Saturday, December 28, 2013

Various obits (Jim Columb, Jim Woll, Paddy Harney)

 The following are some obituaries of 50's men who died in the late 90's from the RSF paper "Saoirse."  

Jim Columb

Republicans were deeply grieved at the death on March 28 in the Mater Hospital, Dublin of Jim Columb (65), a veteran of the 1956-62 Campaign in the Six Occupied Counties. He had been in failing health for some time.
A native of Dernaferst, Gowna, Co Cavan, Jim lived and worked in Dublin for the latter part of his life. He is remembered with strong affection by all Republicans who were in contact with him down the years.He himself was an unswerving and no-nonsense Republican and a soldier in the very best sense who commanded respect at all times.

At the removal to St Colmcille’s Church, Aughnacliffe, Co Longford on March 29 the coffin was draped in the Irish Tricolour. There was a huge turn-out of the local community together with Republicans from Longford and surrounding counties.

Among the gifts presented during Mass the next morning were his fishing rod and a Long Kesh harp. Hymns sung in Irish included Ag Críost an Síol and Caoineadh na dTrí Mhuire.

Councillor Seán Lynch, Aughnacliffe, presided at the graveside ceremony in the adjoining cemetery. He spoke highly of Jim Columb whom he had known all his life. He and Jim went to school together at Polladoey NS and were in the same class. They had joined the Republican Movement together in the 1950s.

“Jim Columb was,” he said, “above all else a Republican soldier. He remained loyal and true to the end with the courage of Cúchulainn and the determination of Cathal Brugha.”

Éamon Larkin, South Armagh represented An Ard Chomhairle, Republican Sinn Féin and the attendance included Republicans from North Louth and South Armagh who were comrades and friends of Jim Columb.

Ruairí Ó Brádaigh in his oration quoted Brendan Behan’s poem The Dead March Past (in an Easter commemoration parade). Jim Columb was very proud to have shouldered Behan’s coffin when he was given a Republican funeral in 1964.

A highly-skilled plasterer by trade, Jim was noted as a good worker. During his time in Dublin he showed himself a caring human being by visiting any local people while in hospital there and by helping others to find work and arrange accommodation in the city.

A report received by the GHQ Staff officer in charge of training in the western and midland counties in 1956 indicated that “Volunteer Columb shows exceptional determination and fighting spirit and is a natural soldier”.

As was to be expected he was engaged in active service in 1957 against the British armed Forces of Occupation in south Fermanagh. Eventually he was arrested with four other Cavan men on the Monaghan side of the Fermanagh border and sentenced to six months imprisonment for “refusing to answer questions”.

Jim refused to recognise the court and in Mountjoy joined immediately in a hunger strike then in progress for political status which had been withdrawn. Ten days later the strike ended in total success. Removed to the Curragh Concentration Camp on expiration of sentence. Jim took part in the mass escape of December 1958 but was shot in the knee and recaptured.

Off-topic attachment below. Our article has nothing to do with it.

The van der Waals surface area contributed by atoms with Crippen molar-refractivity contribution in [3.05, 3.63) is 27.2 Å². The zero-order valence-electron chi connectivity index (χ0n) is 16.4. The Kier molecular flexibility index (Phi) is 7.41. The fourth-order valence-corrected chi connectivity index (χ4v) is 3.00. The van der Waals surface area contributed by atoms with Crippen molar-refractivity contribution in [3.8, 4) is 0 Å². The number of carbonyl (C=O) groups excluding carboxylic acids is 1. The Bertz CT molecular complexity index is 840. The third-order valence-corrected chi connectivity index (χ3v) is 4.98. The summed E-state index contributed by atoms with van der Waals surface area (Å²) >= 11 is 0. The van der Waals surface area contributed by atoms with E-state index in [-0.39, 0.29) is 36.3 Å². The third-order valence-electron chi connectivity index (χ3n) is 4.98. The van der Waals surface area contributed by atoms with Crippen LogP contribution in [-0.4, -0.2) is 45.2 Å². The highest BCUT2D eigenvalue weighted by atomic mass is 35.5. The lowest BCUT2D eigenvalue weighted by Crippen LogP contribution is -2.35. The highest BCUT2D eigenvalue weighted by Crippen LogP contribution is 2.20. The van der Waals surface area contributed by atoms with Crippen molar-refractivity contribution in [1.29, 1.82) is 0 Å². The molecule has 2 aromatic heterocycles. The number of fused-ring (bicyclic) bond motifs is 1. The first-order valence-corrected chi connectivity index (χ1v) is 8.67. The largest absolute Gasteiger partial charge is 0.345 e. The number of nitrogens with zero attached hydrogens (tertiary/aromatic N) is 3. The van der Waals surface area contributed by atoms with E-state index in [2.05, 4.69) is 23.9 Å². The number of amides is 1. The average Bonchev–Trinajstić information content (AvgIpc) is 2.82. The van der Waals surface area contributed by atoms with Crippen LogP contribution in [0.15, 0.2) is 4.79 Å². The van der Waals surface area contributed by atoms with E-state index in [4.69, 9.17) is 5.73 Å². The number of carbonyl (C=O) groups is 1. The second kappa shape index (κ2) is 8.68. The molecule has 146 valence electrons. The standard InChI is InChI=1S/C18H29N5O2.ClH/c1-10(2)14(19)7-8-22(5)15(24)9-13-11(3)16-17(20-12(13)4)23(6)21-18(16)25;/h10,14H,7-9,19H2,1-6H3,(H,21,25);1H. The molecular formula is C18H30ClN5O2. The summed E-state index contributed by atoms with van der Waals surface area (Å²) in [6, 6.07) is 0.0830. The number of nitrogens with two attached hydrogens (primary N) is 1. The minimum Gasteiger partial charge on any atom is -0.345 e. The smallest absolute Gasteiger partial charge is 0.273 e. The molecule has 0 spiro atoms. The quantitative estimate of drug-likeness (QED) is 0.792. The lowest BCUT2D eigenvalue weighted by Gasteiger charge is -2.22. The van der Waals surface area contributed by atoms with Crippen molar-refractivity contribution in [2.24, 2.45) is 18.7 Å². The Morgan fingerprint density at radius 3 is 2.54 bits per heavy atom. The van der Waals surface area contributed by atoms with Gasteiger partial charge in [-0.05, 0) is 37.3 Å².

On release in 1959 he carried on as an active Republican and when the Workers’ Party/Democratic Left broke away in 1969 he rejected them. Right through the 1970s and early 1980s until ill-health overtook him he was active in a support capacity in the South Armagh-North Lough Border with Liam Fagan of Ravensdale and Séamus Heuston of Keady, both of whom have now passed on.

From 1986 on he stood by Republican Sinn Féin, Cumann na mBan, Fianna Éireann and the Continuity IRA. There was no easy road or no shortcuts to freedom, he would contend.

A permanent peace, so earnestly desired by all, would come when the British armed forces evacuated Ireland. The British government would leave our country only when compelled to do so, was his stance.

Jim Columb’s father, Johnny, had served in the Longford Brigade, IRA against the Black-and-Tans and he himself had given service all his life in good measure.

“Leaba i measc na bhFíníní go raibh aige de shíor.” Sympathy is expressed to his sisters Anna (Minnesota), Maureen (Donegal), brothers Mel (Gowna), Seán (New York), Frank (Dublin) and Fintan (Manchester).

Among the many floral tributes was one from the US in the names of Peter Quinn, Longford, Pat McGirl, Leitrim, Frank Skuse, Cork and Seán Cronin, Kerry — all of them comrades from the 1950s.

Jim Woll

On March 12, 1998 Jim Woll of Cloyne, Co Cork passed to his eternal reward in the Mercy Hospital, Cork. On March 14 his remains were removed from his daughter Rosaleen’s house to Cloyne Church, with full Republican honours. The guard of honour which accompanied Jim’s remains to the church was drawn from East Cork Graves Association and old comrades and was led by a lone piper.
Jim’s funeral Mass was on Sunday March 15. Chief celebrant of the Mass was Father Fitzgerald accompanied by personal friends of Jim’s, among whom were Fathers’ Herlihy and Slattery.

In a homily Father Fitzgerald described Jim as a warm-hearted person who was always worried about others. Jim would always ask about others who were sick in the area and never complained about his own illness. He was also a loving father and grandfather. Fr Fitzgerald also said that once Jim’s mind was made up that was it. He said he had very strong views on the national issue and these views also have to be respected.

After Mass accompanied by an East Cork Graves Guard of Honour and preceded by a lone piper, his remains were taken a short distance to the family grave in the adjoining cemetery. After blessing and prayers, his coffin was lowered into the grave by personal friends of his.

A decade of the rosary as Gaeilge was followed by the playing of the last post by Pat Varian on the bugle. Norman O’Rourke finished off proceedings when he played a lament on the Pipes.